reply to post by downtown436
I guess I'm coming onto this thread a little late, but wanted to share my experience, too.
The beginning of the end for me and TV was the morning of September 11, 2001. I woke up late that morning, answering the phone and being told to turn
on the TV, two planes had attacked New York. As I watched the second plane crash into the towers the first time (for me) I told my wife, "This is
the CIA. Hijacks like that don't happen in America." After an hour of being bludgeoned with the "event," I turned it off. Shortly after that,
we stopped paying the cable bill (not out of protest, my business was just slow at the time, ha ha). I moved the TV (an old 31" Mitsubishi, the
thing weighed like 75 pounds) into the bedroom closet and we were amazed at how much space we reclaimed in our tiny apartment living room.
The changes were subtle at first. I missed watching reruns of Voyager and Third Rock From the Sun and my wife missed her shows, but neither of us had
watched the news or talk shows for years. We already spent an inordinate of time on the internet, so that didn't change. What did change was the
nature and the quality of our conversations.
First thing I noticed was that we didn't talk about what was happening in the shows we watched anymore. That might seem obvious, but it was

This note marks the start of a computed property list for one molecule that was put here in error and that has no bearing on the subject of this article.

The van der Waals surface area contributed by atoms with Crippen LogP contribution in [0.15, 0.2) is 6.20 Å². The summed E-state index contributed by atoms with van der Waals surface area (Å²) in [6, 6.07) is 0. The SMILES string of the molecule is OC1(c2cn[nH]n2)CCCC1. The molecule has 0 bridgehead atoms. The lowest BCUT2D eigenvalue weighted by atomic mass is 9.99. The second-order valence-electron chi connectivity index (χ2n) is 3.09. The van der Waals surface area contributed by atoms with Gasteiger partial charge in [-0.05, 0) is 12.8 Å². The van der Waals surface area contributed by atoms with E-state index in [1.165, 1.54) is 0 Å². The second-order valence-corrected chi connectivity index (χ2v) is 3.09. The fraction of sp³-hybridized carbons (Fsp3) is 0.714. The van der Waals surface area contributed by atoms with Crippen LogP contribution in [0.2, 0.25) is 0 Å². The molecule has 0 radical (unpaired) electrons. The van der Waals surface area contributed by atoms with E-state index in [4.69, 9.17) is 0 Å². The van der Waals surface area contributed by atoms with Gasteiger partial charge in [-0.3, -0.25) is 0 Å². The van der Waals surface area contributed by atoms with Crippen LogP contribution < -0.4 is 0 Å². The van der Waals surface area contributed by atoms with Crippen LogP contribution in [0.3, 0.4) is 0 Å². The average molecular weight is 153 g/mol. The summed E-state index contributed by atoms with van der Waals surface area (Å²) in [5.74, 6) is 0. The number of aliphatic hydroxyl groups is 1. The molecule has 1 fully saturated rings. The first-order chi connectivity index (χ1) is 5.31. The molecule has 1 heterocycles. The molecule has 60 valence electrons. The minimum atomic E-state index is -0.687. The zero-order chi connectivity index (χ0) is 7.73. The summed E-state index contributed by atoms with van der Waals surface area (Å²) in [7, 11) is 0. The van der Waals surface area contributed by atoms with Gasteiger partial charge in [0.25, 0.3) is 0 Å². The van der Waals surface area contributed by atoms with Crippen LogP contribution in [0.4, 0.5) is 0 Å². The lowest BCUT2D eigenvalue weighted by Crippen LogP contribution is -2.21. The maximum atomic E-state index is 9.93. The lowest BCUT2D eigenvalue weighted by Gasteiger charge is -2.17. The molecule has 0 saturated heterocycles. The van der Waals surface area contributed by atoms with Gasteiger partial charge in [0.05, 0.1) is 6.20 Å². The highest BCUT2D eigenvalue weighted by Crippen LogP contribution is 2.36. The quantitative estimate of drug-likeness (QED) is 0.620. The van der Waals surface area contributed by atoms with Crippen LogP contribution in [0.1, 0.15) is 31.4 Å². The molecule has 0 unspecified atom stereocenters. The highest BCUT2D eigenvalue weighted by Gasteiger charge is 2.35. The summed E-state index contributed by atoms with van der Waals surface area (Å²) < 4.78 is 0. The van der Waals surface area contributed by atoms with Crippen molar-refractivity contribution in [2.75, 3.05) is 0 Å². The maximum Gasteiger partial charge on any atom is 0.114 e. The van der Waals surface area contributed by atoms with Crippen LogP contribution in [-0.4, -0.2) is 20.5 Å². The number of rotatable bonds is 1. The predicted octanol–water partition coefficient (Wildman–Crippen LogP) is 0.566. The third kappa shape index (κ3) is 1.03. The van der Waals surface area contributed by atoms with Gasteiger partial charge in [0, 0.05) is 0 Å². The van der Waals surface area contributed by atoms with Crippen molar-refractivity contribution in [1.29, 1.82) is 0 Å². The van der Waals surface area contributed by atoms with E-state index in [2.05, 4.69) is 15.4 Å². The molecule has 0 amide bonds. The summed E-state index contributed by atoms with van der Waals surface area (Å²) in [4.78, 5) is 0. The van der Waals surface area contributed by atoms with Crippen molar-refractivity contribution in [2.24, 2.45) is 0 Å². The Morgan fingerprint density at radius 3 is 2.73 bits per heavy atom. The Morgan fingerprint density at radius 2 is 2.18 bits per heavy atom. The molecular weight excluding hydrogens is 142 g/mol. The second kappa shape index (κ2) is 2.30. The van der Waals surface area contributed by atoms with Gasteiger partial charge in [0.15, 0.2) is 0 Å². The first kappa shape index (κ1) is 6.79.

significant: our friends that came over still were talking about what they saw on TV and we realized what a large percentage of their conversations
were little more than that. As time went on, it seemed that my thoughts were becoming more and more my own thoughts, and not those that had been
"programmed" in to me by some show or commercial.
I also noticed that I was becoming open-minded again. By that, I mean I was really listening to and evaluating the content of what information came
to me, from conversation, reading, the internet, etc. What I saw my TV-watching friends doing, and realized that I must have been doing the same
thing, was giving a moment's attention to some topic or subject, and then accepting it or rejecting it whole after a very short time. I think what
was going on was they were "channel-surfing"--if the topic agreed with what they already had in their head, they stayed with it, otherwise they
changed the subject or just tuned it out. Often they would just dismiss whatever they didn't like with a very hip, flippant comment that really
didn't have anything to do with the subject at hand and that was it, end of conversation. There was no bringing them back to it once that happened,
So what began as a minor personal economic crisis soon became a kind of militant stance with me. But even though I was very anti-TV, I was still
susceptible to its dubious charms. I remember going over to a friend's home and as soon as I walked in getting completely sucked in by their 48"
screen. It had been about 2 years since we dumped our set, but after 15 minutes we (my wife, my son, and I) were still standing at the edge of the
room, coats on, staring slack-jawed at some car commercial. When we realized what was going on it struck us all as very funny, but it impressed me as
to just how powerful a programming tool the TV really is.
So star and flag, great post and a great move on your part, o.p. Stick to your guns and I hope that the experience of no TV enriches and bolsters
your own independent mind!